Not only did Maryland’s board of regents recommend reinstating head coach D.J. Durkin, it also recommended bringing back the trainers who failed to adequately treat Jordan McNair.
McNair, a Maryland offensive lineman, suffered exertional heat stroke during a May 29 conditioning workout and died June 13. An investigation into McNair’s death determined that the football training staff did not follow proper protocols in addressing McNair’s symptoms.
Nonetheless, according to the Washington Post, the board recommended retaining director of athletic training Steve Nordwall and head football trainer Wes Robinson, both of whom have been on administrative leave since August.
Per the Post, the university “has not acted” on this particular recommendation. When asked about the employment of the trainers during Tuesday’s press conference, Maryland president Wallace Loh said athletic director Damon Evans is responsible for all staff in the athletic department.
“He will make that decision,” Loh said.
Investigation: Trainers failed to identify ‘escalating symptoms’ of McNair
The investigation into the events surrounding McNair’s death was chaired by Dr. Rod Walters. In a September press conference, Walters said Maryland had adequate policies in place to treat exertional heat illness, but the trainers did not identify the severity of McNair’s symptoms quickly enough. The school also did not have proper equipment to cool an athlete of McNair’s size.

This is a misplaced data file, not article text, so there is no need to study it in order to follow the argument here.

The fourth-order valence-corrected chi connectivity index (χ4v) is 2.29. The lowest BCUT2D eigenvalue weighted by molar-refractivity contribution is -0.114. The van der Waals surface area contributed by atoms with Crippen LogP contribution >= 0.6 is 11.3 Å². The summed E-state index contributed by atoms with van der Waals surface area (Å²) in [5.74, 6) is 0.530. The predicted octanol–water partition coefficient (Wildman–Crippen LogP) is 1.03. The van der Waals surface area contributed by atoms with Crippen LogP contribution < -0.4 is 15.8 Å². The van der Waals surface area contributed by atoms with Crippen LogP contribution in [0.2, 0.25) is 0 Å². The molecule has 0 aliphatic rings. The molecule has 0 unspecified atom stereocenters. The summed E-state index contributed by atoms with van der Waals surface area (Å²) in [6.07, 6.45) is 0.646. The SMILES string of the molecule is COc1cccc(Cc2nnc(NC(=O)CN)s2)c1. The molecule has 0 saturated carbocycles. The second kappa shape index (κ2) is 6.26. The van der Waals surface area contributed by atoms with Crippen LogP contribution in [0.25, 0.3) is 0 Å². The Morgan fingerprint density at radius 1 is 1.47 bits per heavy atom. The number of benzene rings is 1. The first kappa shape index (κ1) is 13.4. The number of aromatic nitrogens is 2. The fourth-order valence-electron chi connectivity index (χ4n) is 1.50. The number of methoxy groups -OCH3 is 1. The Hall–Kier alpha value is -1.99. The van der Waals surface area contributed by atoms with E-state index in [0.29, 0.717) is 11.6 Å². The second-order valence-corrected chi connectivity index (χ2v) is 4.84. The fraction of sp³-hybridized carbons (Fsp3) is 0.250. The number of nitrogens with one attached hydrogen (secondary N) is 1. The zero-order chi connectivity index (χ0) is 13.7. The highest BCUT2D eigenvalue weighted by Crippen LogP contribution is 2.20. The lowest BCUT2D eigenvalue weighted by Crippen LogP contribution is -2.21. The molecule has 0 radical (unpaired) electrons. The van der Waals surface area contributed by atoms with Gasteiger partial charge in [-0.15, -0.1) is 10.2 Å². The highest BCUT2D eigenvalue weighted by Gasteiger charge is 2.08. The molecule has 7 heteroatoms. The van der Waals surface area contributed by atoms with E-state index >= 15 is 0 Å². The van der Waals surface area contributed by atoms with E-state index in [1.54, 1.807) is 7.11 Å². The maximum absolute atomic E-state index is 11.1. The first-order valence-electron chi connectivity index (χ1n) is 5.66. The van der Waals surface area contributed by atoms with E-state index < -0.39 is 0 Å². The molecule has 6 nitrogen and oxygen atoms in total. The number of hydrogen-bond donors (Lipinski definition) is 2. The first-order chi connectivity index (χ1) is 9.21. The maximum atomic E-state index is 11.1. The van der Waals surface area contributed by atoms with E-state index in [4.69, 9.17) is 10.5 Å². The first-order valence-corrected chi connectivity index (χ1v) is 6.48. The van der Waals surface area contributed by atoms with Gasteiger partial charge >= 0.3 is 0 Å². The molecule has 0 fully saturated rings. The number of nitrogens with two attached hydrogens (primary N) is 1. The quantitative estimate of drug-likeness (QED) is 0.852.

“While there was a delay in identifying the severity of the symptoms, once these symptoms were identified, there were efforts to cool the patient and address the respiratory concerns,” Walters said.
“The injury evaluation did not include any assessment or documentation of vital signs, including core temperature. There was a failure to identify escalating symptoms associated with exertional heat illness, including assessing vital signs, identifying the condition and aggressively treating the patient’s elevated core temperature. No apparatus was used for prompt cooling of the patient. Inadequate cooling devices were used.”
Had McNair’s symptoms been identified more quickly, “it might have changed things,” Walters said.
Board recommended keeping Durkin, president decided otherwise
It has been a tumultuous time at Maryland in the months after McNair’s death.
In addition to the investigation into the school’s athletic training protocols, another investigation looked into the culture of Durkin’s football program. An ESPN report characterized the culture under Durkin as “toxic.” Maryland’s investigation did not use the word “toxic,” but did say that problems “festered because too many players feared speaking out.”
Durkin, who was also on administrative leave since August, initially returned to his role this week following the board’s recommendation. However, Loh reversed course and fired him Wednesday after widespread criticism of the board’s actions.
The Terps, 5-3 on the season, will continue playing under interim head coach Matt Canada. The team can clinch bowl eligibility with a win over Michigan State at home on Saturday.
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